Make Sure Your Site is Indexed
Search for your domain name in Google. Has Google indexed all your site pages? If not, you need to check Google Webmaster Tools to find why some of your pages have gone missing. Take the recommended steps.
If a search for your domain name in Google is not returning any of your Website pages, it could be a sign that Google has penalized you for some reason. Again, you need to check the Manual Penalty section of Google Webmaster Tools to confirm this.
The Google penalty could be against specific pages in your site. Or it could be against your entire site. In general, the following behavior could get you into trouble with Google:
- Site with auto-generated content: In such a site, everything you read is created by a program.
- Site with thin affiliate content: This site carries product descriptions, reviews, etc. which are copied from the original merchant without adding any value.
- Site with scraped content: Here, content from other sites is copied and pasted using software.
- Site with doorway pages: In such a site, each page serves as a door leading to another site, which is the final destination.
- Site with unnatural links: This site is suspected to have either bought hundreds of links that point to the site or made deals for exchanging links on a large scale.
- Site with unnatural outgoing links: This site is believed to have provided links to hundreds of other sites for money.
- Site with hacked pages: The search engine thinks a third party has hacked into the site and modified its files.
- Site which spams: Such a site works as a spam-creation engine.
- Site which does cloaking and sneaky redirects: For the same URL, the site shows different pages to users and search engines.
- Site with hidden text and keywords: This site tries to hide text from search engines so as to deceive them about stuffing pages with keywords.
Check for Duplicate Content
Copy a snippet of text from your home page. Do a phrase match search in Google by surrounding the text with double-quotes. Study the results. Is Google returning more than one page from your site with the same text? If so, you are using the same content in more than one page. Please avoid this and ensure all your pages have unique content.
Sometimes, the search results could return the same text from other sites. This could mean one of two things: either you are being copied, or you are copying them.
If you are being copied, contact the offending site and ask the webmaster to remove the content. If you are doing the copying, rewrite the text with your own words. Repeat the phrasal match search with text samples from each of your pages. Avoid duplication. Google doesn’t like it.
Check for Canonicalization
Sometimes the same web page can be loaded from different URLs. To illustrate, consider the website example.com.
It could be reached from:
This is a problem because though each of the above URLs reach the same address, search engines value them differently for incoming links. So every site should decide on the correct version and stick to it.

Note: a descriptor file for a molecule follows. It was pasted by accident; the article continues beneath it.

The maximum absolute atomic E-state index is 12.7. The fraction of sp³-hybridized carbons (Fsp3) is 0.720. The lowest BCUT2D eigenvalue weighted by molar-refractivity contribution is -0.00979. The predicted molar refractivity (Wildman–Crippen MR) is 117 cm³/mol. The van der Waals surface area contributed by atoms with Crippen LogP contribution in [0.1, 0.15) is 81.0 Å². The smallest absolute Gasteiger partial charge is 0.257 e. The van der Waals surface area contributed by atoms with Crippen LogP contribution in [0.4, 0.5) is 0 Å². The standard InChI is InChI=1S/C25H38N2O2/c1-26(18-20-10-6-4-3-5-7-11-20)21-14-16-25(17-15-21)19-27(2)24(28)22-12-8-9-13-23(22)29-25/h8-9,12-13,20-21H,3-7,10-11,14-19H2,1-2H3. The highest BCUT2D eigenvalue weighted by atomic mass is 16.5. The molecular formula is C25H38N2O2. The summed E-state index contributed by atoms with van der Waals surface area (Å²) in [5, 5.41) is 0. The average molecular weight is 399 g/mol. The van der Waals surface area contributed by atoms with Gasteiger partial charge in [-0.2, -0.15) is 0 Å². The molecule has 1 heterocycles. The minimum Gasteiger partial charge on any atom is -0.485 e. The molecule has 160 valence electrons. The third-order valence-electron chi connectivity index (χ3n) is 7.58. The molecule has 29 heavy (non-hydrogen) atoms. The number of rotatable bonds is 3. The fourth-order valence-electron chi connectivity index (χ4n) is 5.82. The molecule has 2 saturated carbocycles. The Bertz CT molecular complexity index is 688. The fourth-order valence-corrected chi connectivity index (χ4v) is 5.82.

Using the Correct Redirect
Your web page URLs can change. The site itself can move to a new address. So visitors who reach the earlier web address have to be guided correctly to the new URL. The correct server redirect code to use is 301 for almost all situations because it passes on 90% of the link value of the original URL to the new URL. Make sure you use 301 redirects for all your pages that have moved.
Meta Robots vs. Robots.txt
There are two ways of controlling indexation of sites by search engines. The preferred way is to use the meta keyword in the head element of each webpage. This allows lots of control for the website owner on how bot visits to the site are managed.
Sometimes a robots.txt file is added to the root domain to stop search engines from visiting a web page. It’s good to use this option only when thousands of URLs have to be excluded at once. But on the flipside it takes away the ability of search engines to value links from within the site. In no case should the same content be excluded using both the Robots.txt file and the meta robots tag. Google will always go by the directions of the Robots.txt file. As a general rule, websites should prefer the meta keywords and reserve Robotx.txt files for large-scale exclusion of pages.
Hierarchy and Parameters in URLs
While creating your URL structures, it would be good to have a category-based system. The idea is that users should understand what the page is all about without even visiting it, by merely looking at the URL. Eg.
Sometimes Content Management Systems force websites to have URLs with symbols like ‘?’, ‘&’, etc. called parameters. It is better is to use no more than two such parameters per URL and to rewrite the URL to make it simple.
Two Sets of Site Maps
Include two sets of site maps. The regular sitemap page made up of HTML links is a road map for visitors. It will increase usability. Additionally, include a sitemap as an xml file to the root domain of your site. Eg. www.example.com/sitemap.xml. The second sitemap will help search bots to index your site.
A visitor to your site should be able to complete her interaction in three clicks. A sale process should be completed in three clicks. For those who look for information, the third click should be able to open the contact page or online enquiry form.
Different Language Versions
Think whether you need to publish your site in other languages. Find out the volume of traffic coming in from countries where English is not the main language. If this is high, you could consider publishing your site in another language. Once done, register with the local Google site.
More Than One Route to Discovery
Provide different paths for site visitors to discover things in your site: index pages, search boxes, site maps, etc. Let them have the pleasure of finding out on their own.